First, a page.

The role of the menstrual cycle in embryo implantation
From puberty to menopause, the menstrual cycle is a physiological mechanism that prepares a woman's body for a possible pregnancy, and therefore for possible embryo implantation. With an average duration of 28 days, each menstrual cycle can last from 21 to 35 days. During each cycle, the uterine lining, known as the endometrium, undergoes cyclical renewal, alternating between phases of regression, proliferation, and maturation. These different phases are influenced by hormones produced by the ovaries: oestrogen and progesterone.
The menstrual phase
The first day of menstruation initiates the menstrual phase. Lasting three to six days, it corresponds to the destruction of the endometrium. In the absence of an embryo in the uterine cavity, the corpus luteum regresses in the ovary: progesterone production falls sharply. This drop in hormone levels leads to thinning and atrophy of the endometrium.
The proliferative phase
The proliferative or regenerative phase begins on the last day of menstruation (menstruation) and ends with ovulation. It takes place under the action of oestrogens produced by the growing ovarian follicles. The increase in oestrogen levels leads to the proliferation of endometrial cells, causing them to thicken. At the end of this phase, the uterine mucosa reaches a thickness of 10 to 12 millimetres.
The secretory phase of the menstrual cycle
The secretory phase begins at ovulation and continues until the end of the cycle. In the ovary, the follicle that released the oocyte during ovulation is transformed into the corpus luteum. This produces increasing quantities of progesterone, which leads to the differentiation of the endometrial glands. These will produce molecules that are essential for the survival of the embryo in the early stages of pregnancy (nutrient molecules, immune molecules, adhesion molecules). During the secretory phase, the embryo is implanted.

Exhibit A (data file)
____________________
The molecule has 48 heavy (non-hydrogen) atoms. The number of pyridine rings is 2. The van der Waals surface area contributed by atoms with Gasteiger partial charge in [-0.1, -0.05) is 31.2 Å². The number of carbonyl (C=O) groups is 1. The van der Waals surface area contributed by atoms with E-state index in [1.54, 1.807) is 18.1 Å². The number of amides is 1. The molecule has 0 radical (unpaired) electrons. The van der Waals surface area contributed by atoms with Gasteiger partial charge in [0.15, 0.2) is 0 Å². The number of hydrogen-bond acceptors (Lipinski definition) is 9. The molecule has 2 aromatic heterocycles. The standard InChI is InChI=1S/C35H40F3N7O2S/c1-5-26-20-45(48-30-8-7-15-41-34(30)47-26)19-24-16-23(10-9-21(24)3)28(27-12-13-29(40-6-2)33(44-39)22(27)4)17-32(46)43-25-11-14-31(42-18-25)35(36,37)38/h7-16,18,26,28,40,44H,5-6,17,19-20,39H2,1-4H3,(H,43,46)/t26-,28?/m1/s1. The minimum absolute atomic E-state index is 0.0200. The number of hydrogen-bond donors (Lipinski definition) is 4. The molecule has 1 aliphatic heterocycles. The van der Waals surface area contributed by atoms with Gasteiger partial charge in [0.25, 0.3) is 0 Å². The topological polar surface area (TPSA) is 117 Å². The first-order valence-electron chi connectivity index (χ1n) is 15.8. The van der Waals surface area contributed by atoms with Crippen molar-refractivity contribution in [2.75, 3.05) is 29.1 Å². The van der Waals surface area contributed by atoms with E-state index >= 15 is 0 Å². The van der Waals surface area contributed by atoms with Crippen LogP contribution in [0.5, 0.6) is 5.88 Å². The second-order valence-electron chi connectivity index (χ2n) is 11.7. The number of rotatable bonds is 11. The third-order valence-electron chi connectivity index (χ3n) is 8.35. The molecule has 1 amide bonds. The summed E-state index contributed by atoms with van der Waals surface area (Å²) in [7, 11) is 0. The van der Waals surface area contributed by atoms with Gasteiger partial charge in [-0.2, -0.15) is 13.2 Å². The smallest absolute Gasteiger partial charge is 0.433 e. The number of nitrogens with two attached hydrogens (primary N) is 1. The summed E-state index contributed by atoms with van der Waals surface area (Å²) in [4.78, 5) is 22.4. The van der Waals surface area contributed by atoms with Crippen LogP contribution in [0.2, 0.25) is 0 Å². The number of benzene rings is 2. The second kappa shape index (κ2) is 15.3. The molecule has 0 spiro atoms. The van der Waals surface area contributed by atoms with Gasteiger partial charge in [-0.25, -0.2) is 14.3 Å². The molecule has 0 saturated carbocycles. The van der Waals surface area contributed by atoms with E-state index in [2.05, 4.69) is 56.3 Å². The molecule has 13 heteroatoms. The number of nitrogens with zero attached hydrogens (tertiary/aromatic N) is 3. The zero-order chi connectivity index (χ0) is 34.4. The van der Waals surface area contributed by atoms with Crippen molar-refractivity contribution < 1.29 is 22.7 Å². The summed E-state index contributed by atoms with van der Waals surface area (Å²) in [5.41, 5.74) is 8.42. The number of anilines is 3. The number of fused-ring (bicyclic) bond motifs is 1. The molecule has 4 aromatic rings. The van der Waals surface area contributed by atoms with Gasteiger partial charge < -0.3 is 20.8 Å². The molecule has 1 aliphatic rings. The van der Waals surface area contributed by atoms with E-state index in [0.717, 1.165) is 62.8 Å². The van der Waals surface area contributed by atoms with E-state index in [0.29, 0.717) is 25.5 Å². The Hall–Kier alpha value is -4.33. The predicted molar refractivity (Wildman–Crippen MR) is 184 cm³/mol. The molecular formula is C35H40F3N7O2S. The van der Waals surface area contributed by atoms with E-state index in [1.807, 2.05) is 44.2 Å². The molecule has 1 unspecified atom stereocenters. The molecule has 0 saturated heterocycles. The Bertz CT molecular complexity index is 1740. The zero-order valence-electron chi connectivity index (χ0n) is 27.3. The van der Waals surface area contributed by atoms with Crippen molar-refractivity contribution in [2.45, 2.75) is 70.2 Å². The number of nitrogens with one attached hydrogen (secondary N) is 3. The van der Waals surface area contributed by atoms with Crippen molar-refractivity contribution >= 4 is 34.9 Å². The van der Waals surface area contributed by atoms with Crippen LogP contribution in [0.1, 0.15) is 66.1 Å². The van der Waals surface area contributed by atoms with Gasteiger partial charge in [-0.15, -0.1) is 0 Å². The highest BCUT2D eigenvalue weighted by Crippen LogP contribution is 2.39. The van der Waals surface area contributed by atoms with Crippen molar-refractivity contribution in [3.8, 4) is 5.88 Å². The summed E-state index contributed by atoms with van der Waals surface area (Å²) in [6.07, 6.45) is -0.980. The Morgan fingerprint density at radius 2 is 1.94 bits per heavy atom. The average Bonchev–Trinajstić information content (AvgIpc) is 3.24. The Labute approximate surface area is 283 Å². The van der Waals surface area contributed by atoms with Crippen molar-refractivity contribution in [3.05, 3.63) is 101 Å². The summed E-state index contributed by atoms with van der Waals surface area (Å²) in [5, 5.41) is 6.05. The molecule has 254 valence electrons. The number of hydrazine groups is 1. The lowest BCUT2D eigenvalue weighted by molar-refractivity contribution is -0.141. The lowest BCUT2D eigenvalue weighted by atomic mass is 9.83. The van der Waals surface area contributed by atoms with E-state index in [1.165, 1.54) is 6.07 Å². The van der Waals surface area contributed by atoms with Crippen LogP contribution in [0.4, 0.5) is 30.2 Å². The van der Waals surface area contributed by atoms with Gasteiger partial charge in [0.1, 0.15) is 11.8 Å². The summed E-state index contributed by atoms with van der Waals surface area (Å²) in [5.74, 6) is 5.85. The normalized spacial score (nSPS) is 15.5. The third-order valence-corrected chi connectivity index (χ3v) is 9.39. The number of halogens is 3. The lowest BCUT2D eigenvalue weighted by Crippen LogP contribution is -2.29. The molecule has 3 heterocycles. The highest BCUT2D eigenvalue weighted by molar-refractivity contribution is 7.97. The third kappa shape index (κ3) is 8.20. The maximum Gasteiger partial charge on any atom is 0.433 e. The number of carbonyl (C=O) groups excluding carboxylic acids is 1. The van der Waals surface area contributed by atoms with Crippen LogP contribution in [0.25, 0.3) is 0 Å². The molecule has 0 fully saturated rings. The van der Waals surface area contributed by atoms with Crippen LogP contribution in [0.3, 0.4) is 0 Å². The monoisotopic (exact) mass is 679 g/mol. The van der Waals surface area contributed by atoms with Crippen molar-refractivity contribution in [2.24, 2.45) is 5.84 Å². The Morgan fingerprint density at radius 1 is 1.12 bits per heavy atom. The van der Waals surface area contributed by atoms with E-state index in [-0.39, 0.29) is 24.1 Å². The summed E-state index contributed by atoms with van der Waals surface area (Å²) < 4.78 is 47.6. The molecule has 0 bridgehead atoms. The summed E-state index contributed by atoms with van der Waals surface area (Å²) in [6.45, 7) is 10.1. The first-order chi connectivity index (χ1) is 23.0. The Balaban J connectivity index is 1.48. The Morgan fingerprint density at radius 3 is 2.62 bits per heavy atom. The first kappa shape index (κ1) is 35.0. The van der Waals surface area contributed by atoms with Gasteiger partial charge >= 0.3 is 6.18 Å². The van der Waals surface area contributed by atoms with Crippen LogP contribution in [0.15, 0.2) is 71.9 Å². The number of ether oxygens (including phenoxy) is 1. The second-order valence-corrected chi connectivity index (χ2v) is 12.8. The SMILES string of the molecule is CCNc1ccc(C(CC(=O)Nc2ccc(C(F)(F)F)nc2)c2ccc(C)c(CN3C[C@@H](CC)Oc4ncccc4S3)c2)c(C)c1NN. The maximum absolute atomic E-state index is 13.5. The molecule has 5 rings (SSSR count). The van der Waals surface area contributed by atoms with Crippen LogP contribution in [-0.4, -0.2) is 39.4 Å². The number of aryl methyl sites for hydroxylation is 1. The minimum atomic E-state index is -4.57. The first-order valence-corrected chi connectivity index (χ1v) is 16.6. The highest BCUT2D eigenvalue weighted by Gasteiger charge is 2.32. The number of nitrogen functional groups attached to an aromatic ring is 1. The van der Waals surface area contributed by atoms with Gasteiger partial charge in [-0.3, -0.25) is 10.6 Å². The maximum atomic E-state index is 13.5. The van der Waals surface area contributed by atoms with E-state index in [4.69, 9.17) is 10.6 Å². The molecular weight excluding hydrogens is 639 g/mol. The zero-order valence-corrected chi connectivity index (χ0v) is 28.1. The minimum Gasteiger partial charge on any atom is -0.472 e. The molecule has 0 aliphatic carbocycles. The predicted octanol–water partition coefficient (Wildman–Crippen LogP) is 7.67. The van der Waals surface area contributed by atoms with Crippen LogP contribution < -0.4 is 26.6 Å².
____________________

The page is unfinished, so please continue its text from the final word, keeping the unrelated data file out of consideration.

The receptive endometrium and embryo implantation
Embryo implantation requires a synchronous dialogue between a competent embryo (blastocyst stage) and a receptive endometrium. This period of endometrial receptivity to the embryo is called the implantation window. The implantation window corresponds to the period during which the endometrium is ready to receive an embryo. It occurs between days 7 and 11 following ovulation or puncture. Outside this window, the endometrium is completely resistant to implantation.
The embryo implantation process
Embryo implantation is a multi-stage process. It begins with the opposition of the embryo to the endometrium. Next, the embryonic cells and the endometrial cells of the uterus establish close molecular contact: this is adhesion. Finally, the trophoblastic cells multiply intensely and allow the embryo to invade the endometrium. The embryo then buries itself completely in the uterine mucosa during implantation.
How do I know if the embryo has been implanted?
Following implantation, the embryonic cells continue to multiply. These cells are responsible for the formation of the placenta, which produces the main pregnancy hormones. Among these hormones, ß-hCG is synthesised very soon after embryonic implantation. A high and rapidly changing level of ß-hCG in the blood is a sign that the early stages of pregnancy are proceeding normally.
ß-hCG levels in the blood are a sign of successful embryo implantation
Ideally, the concentration of this hormone in the blood should be measured around ten days after the transfer (on the presumed date of the next menstrual period). This is done by taking a blood sample. A result of more than 50 mIU/ml is a sign of pregnancy.
One month after the transfer, an ultrasound examination confirms the presence of an embryo within the uterine mucosa. It should be borne in mind, however, that miscarriages are common during the first trimester. However, at this stage, a pregnancy resulting from medically assisted procreation has the same chances of reaching term as a spontaneous pregnancy.
However, the chances of embryo implantation and pregnancy remain unpredictable. Failures can be linked to both the quality of the embryo (chromosomal anomalies, damaged DNA, etc.) and the quality of the endometrium (uterine malformations, lack of receptivity, inflammation, etc.). In medically assisted procreation, the implantation rate is 25% for embryos transferred at the 8-cell stage. This rises to 30% when the embryo is transferred at the blastocyst stage.